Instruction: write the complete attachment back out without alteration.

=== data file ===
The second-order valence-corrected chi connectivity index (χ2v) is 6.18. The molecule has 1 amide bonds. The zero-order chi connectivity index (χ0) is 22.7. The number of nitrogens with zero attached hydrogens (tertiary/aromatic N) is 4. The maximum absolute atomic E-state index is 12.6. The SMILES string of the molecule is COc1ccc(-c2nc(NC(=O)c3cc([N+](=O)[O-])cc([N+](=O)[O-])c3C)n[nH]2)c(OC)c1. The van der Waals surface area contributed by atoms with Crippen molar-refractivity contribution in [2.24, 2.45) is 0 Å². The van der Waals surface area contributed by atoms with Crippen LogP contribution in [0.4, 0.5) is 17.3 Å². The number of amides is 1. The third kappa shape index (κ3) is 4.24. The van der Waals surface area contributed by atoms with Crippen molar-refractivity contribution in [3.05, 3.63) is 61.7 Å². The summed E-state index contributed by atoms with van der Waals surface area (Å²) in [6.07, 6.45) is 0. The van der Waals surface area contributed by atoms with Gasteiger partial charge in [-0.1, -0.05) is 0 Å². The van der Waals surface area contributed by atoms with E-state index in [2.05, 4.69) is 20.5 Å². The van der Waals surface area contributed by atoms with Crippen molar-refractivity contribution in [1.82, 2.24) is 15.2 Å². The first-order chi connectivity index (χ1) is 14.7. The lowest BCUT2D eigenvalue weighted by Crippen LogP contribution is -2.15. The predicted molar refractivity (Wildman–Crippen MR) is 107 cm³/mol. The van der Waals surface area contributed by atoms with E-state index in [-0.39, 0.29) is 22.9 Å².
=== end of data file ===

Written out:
The second-order valence-corrected chi connectivity index (χ2v) is 6.18. The molecule has 1 amide bonds. The zero-order chi connectivity index (χ0) is 22.7. The number of nitrogens with zero attached hydrogens (tertiary/aromatic N) is 4. The maximum absolute atomic E-state index is 12.6. The SMILES string of the molecule is COc1ccc(-c2nc(NC(=O)c3cc([N+](=O)[O-])cc([N+](=O)[O-])c3C)n[nH]2)c(OC)c1. The van der Waals surface area contributed by atoms with Crippen molar-refractivity contribution in [2.24, 2.45) is 0 Å². The van der Waals surface area contributed by atoms with Crippen LogP contribution in [0.4, 0.5) is 17.3 Å². The number of amides is 1. The third kappa shape index (κ3) is 4.24. The van der Waals surface area contributed by atoms with Crippen molar-refractivity contribution in [3.05, 3.63) is 61.7 Å². The summed E-state index contributed by atoms with van der Waals surface area (Å²) in [6.07, 6.45) is 0. The van der Waals surface area contributed by atoms with Gasteiger partial charge in [-0.1, -0.05) is 0 Å². The van der Waals surface area contributed by atoms with E-state index in [2.05, 4.69) is 20.5 Å². The van der Waals surface area contributed by atoms with Crippen molar-refractivity contribution in [1.82, 2.24) is 15.2 Å². The first-order chi connectivity index (χ1) is 14.7. The lowest BCUT2D eigenvalue weighted by Crippen LogP contribution is -2.15. The predicted molar refractivity (Wildman–Crippen MR) is 107 cm³/mol. The van der Waals surface area contributed by atoms with E-state index in [-0.39, 0.29) is 22.9 Å².